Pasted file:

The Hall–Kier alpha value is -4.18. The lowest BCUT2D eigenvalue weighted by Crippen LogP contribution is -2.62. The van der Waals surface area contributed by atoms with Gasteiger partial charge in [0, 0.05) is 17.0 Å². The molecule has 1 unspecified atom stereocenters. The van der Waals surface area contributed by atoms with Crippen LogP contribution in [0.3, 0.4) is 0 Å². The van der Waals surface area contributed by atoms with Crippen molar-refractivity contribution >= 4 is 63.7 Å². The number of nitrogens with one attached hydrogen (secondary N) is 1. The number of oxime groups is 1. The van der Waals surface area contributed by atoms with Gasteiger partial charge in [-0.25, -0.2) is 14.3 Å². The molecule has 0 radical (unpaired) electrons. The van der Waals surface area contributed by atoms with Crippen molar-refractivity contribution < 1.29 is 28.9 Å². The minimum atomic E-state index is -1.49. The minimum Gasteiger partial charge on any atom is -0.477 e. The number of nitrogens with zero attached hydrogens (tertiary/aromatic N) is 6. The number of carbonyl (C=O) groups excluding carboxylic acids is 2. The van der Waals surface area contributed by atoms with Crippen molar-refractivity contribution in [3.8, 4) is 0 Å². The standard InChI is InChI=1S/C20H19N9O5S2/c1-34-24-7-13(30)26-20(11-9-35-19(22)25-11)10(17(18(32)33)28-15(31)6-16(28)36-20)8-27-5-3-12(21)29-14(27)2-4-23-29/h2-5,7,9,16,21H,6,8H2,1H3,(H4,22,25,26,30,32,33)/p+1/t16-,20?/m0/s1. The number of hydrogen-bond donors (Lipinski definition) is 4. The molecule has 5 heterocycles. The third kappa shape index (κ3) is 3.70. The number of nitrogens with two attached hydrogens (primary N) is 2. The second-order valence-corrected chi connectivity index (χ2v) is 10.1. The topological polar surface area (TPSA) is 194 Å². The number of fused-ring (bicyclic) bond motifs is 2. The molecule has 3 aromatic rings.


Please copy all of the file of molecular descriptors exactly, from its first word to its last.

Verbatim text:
The Hall–Kier alpha value is -4.18. The lowest BCUT2D eigenvalue weighted by Crippen LogP contribution is -2.62. The van der Waals surface area contributed by atoms with Gasteiger partial charge in [0, 0.05) is 17.0 Å². The molecule has 1 unspecified atom stereocenters. The van der Waals surface area contributed by atoms with Crippen LogP contribution in [0.3, 0.4) is 0 Å². The van der Waals surface area contributed by atoms with Crippen molar-refractivity contribution >= 4 is 63.7 Å². The number of nitrogens with one attached hydrogen (secondary N) is 1. The number of oxime groups is 1. The van der Waals surface area contributed by atoms with Gasteiger partial charge in [-0.25, -0.2) is 14.3 Å². The molecule has 0 radical (unpaired) electrons. The van der Waals surface area contributed by atoms with Crippen molar-refractivity contribution < 1.29 is 28.9 Å². The minimum atomic E-state index is -1.49. The minimum Gasteiger partial charge on any atom is -0.477 e. The number of nitrogens with zero attached hydrogens (tertiary/aromatic N) is 6. The number of carbonyl (C=O) groups excluding carboxylic acids is 2. The van der Waals surface area contributed by atoms with Crippen molar-refractivity contribution in [3.8, 4) is 0 Å². The standard InChI is InChI=1S/C20H19N9O5S2/c1-34-24-7-13(30)26-20(11-9-35-19(22)25-11)10(17(18(32)33)28-15(31)6-16(28)36-20)8-27-5-3-12(21)29-14(27)2-4-23-29/h2-5,7,9,16,21H,6,8H2,1H3,(H4,22,25,26,30,32,33)/p+1/t16-,20?/m0/s1. The number of hydrogen-bond donors (Lipinski definition) is 4. The molecule has 5 heterocycles. The third kappa shape index (κ3) is 3.70. The number of nitrogens with two attached hydrogens (primary N) is 2. The second-order valence-corrected chi connectivity index (χ2v) is 10.1. The topological polar surface area (TPSA) is 194 Å². The number of fused-ring (bicyclic) bond motifs is 2. The molecule has 3 aromatic rings.